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One step closer to an artificial nerve cell


Scientists at the Swedish medical university Karolinska Institutet and Linköping University are well on the way to creating the first artificial nerve cell that can communicate specifically with nerve cells in the body using neurotransmitters. The technology has been published in an article in Nature Materials.

The methods that are currently used to stimulate nerve signals in the nervous system are based on electrical stimulation. Examples of this are cochlear implants, which are surgically inserted into the cochlea in the inner ear, and electrodes that are used directly in the brain. One problem with this method is that all cell types in the vicinity of the electrode are activated, which gives undesired effects.

Scientists have now used an electrically conducting plastic to create a new type of “delivery electrode” that instead releases the neurotransmitters that brain cells use to communicate naturally. The advantage of this is that only neighbouring cells that have receptors for the specific neurotransmitter, and that are thus sensitive to this substance, will be activated.

The scientists demonstrate in the article in Nature Materials that the delivery electrode can be used to control the hearing function in the brains of guinea pigs.

“The ability to deliver exact doses of neurotransmitters opens completely new possibilities for correcting the signalling systems that are faulty in a number of neurological disease conditions”, says Professor Agneta Richter-Dahlfors who has led the work, together with Professor Barbara Canlon.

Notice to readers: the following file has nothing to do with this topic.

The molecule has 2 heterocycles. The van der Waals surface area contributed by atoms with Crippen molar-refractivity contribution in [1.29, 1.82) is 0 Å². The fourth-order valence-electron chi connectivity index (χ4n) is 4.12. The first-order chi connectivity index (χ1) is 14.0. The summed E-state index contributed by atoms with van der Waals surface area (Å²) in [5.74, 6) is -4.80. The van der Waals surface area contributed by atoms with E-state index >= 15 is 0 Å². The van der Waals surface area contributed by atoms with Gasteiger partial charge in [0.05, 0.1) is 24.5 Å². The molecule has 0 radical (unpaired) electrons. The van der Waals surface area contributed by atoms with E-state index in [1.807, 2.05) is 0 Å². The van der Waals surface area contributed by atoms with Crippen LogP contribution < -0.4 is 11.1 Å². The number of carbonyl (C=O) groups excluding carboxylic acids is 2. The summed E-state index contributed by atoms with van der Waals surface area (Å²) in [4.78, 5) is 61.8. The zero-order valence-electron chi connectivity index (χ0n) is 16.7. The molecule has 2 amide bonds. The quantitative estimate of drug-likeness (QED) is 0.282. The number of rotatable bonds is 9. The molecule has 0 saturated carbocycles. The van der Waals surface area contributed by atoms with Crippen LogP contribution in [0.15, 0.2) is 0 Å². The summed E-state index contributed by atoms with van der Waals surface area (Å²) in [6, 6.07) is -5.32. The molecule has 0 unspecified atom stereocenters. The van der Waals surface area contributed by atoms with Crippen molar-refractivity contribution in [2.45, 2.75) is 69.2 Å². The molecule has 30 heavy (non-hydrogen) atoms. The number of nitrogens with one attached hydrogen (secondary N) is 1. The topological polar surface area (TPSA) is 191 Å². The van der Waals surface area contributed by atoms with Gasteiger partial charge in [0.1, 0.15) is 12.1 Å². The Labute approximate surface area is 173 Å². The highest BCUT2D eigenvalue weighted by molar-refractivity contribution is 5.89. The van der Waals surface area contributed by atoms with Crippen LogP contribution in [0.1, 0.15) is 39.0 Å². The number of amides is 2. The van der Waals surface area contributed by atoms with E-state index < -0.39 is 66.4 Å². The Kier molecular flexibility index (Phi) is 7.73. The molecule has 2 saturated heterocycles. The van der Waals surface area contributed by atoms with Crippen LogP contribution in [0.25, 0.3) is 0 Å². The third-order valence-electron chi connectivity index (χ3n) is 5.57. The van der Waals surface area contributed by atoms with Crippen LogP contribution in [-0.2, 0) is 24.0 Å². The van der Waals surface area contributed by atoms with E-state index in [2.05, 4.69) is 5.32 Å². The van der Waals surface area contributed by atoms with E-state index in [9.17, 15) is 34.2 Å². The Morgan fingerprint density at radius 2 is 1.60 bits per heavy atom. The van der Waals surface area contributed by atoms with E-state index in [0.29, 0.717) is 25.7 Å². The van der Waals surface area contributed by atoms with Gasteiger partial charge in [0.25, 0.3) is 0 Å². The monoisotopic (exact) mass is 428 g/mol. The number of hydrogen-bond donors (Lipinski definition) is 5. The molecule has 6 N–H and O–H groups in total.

The scientists intend to continue with the development of a small unit that can be implanted into the body. It will be possible to program the unit such that the release of neurotransmitters takes place as often or as seldom as required in order to treat the individual patient. Research projects that are already under way are targeted towards hearing, epilepsy and Parkinson’s disease.

The research is being carried out in collaboration between the research groups of Professor Agneta Richter-Dahlfors and Professor Barbara Canlon, together with Professor Magnus Berggren’s group at Linköping University. The work falls under the auspices of the Center of Excellence in Organic Bioelectronics, financed by the Swedish Foundation for Strategic Research and led by Magnus Berggren and Agneta Richter-Dahlfors.

Original publication: Daniel T. Simon et al.; “Organic electronics for precise delivery of neurotransmitters to modulate mammalian sensory function”; Nature Materials, Advance Online Publication, 5 June 2009

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  • Linköping University
  • Karolinska Institutet
  • implants
  • organic electronics
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